Speech and language teachers administer hearing or speech and language evaluations, tests, or examinations to patients to collect data on type and degree of impairments, using written and oral tests and special instruments. They also write reports and maintain proper documentation of data, such as client Medicaid and billing records and caseload efforts, including the initial evaluation and discharge of clients. Equally important, speech and language teachers have to educate patients and family members about various topics. They are often called upon to monitor patients' progress and adjust treatments accordingly. They are expected to design and implement treatment plans for problems such as stuttering and inappropriate pitch or harsh voice problems, on the basis of own assessments and recommendations of physicians or social staff. Finally, speech and language teachers use computer applications to pinpoint and assist with communication disabilities.

Every day, speech and language teachers are expected to be able to understand what others are saying to them even in a noisy environment. They need to articulate ideas and problems. It is also important that they listen to and understand others in meetings.

It is important for speech and language teachers to design speech exercise programs to decrease disabilities. They are often called upon to layout and employ alternative diagnostic or communication devices and strategies. They also design individual or group efforts and programs in schools to deal with behavior or swallowing problems. They are sometimes expected to supervise and collaborate with therapy team. Somewhat less frequently, speech and language teachers are also expected to furnish communication instruction to dialect speakers or students with limited English proficiency.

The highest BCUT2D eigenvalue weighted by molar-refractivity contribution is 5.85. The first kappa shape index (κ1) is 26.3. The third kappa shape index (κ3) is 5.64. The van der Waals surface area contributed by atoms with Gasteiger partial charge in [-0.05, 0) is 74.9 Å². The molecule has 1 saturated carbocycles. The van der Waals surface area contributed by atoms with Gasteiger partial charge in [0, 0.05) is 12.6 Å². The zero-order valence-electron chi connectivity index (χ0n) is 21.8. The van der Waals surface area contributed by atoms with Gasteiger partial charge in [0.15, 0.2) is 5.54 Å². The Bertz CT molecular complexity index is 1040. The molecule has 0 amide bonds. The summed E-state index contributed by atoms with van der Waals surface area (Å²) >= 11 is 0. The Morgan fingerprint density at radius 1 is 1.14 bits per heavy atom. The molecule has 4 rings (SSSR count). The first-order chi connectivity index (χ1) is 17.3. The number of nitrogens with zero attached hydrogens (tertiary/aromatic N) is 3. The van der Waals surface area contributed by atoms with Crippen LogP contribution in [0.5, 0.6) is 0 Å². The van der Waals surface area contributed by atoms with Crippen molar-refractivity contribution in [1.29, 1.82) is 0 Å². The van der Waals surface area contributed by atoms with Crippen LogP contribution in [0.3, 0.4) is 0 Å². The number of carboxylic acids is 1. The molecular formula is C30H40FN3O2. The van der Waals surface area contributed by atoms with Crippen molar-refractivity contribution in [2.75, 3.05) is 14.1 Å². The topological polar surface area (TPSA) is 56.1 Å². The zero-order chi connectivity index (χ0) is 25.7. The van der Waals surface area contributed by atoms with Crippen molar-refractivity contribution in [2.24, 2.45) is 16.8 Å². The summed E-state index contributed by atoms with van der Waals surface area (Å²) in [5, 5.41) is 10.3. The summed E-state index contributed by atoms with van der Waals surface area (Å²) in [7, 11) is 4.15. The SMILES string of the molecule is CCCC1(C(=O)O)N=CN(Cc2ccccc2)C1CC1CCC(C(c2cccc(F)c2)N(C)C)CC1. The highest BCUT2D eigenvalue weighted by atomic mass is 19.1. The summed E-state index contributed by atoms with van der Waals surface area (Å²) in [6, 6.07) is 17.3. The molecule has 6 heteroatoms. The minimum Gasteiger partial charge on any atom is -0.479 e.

Speech and language teachers sometimes are asked to conduct or direct research on speech or hearing topics, and report findings for use in developing procedures or treatments. They also have to be able to teach clients to control or strengthen tongue, jaw and breathing mechanisms and complete administrative responsibilities, such as coordinating paperwork, scheduling case management efforts, or writing lesson plans. And finally, they sometimes have to administer hearing or speech and language evaluations, tests, or examinations to patients to collect data on type and degree of impairments, using written and oral tests and special instruments.